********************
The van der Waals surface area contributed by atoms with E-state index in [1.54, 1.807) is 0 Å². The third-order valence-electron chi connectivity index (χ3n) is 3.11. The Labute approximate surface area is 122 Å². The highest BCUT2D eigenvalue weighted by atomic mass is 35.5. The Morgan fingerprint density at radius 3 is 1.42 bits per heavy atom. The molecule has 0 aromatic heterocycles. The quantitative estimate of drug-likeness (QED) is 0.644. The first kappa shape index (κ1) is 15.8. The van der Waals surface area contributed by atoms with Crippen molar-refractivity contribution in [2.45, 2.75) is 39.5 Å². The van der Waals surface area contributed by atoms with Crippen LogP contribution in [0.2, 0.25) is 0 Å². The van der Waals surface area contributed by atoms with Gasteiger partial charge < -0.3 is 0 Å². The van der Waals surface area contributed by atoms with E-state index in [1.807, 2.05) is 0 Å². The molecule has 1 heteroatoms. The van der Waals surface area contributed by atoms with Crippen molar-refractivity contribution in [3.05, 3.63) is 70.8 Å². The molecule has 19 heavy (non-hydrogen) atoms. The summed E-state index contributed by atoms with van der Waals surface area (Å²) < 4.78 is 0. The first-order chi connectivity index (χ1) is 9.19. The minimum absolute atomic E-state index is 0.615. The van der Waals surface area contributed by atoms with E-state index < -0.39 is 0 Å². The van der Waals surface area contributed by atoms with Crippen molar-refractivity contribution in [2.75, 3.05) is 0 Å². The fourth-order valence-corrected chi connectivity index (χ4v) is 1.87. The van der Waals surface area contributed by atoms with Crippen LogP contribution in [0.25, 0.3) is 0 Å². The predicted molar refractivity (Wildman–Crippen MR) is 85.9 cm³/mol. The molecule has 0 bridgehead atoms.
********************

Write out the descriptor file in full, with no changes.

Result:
The van der Waals surface area contributed by atoms with E-state index in [1.54, 1.807) is 0 Å². The third-order valence-electron chi connectivity index (χ3n) is 3.11. The Labute approximate surface area is 122 Å². The highest BCUT2D eigenvalue weighted by atomic mass is 35.5. The Morgan fingerprint density at radius 3 is 1.42 bits per heavy atom. The molecule has 0 aromatic heterocycles. The quantitative estimate of drug-likeness (QED) is 0.644. The first kappa shape index (κ1) is 15.8. The van der Waals surface area contributed by atoms with Crippen molar-refractivity contribution in [2.45, 2.75) is 39.5 Å². The van der Waals surface area contributed by atoms with Crippen LogP contribution in [0.2, 0.25) is 0 Å². The van der Waals surface area contributed by atoms with Gasteiger partial charge < -0.3 is 0 Å². The van der Waals surface area contributed by atoms with E-state index in [1.807, 2.05) is 0 Å². The molecule has 1 heteroatoms. The van der Waals surface area contributed by atoms with Crippen molar-refractivity contribution in [3.05, 3.63) is 70.8 Å². The molecule has 19 heavy (non-hydrogen) atoms. The summed E-state index contributed by atoms with van der Waals surface area (Å²) < 4.78 is 0. The first-order chi connectivity index (χ1) is 9.19. The minimum absolute atomic E-state index is 0.615. The van der Waals surface area contributed by atoms with E-state index < -0.39 is 0 Å². The van der Waals surface area contributed by atoms with Crippen molar-refractivity contribution in [2.75, 3.05) is 0 Å². The fourth-order valence-corrected chi connectivity index (χ4v) is 1.87. The van der Waals surface area contributed by atoms with Crippen LogP contribution in [0.25, 0.3) is 0 Å². The predicted molar refractivity (Wildman–Crippen MR) is 85.9 cm³/mol. The molecule has 0 bridgehead atoms.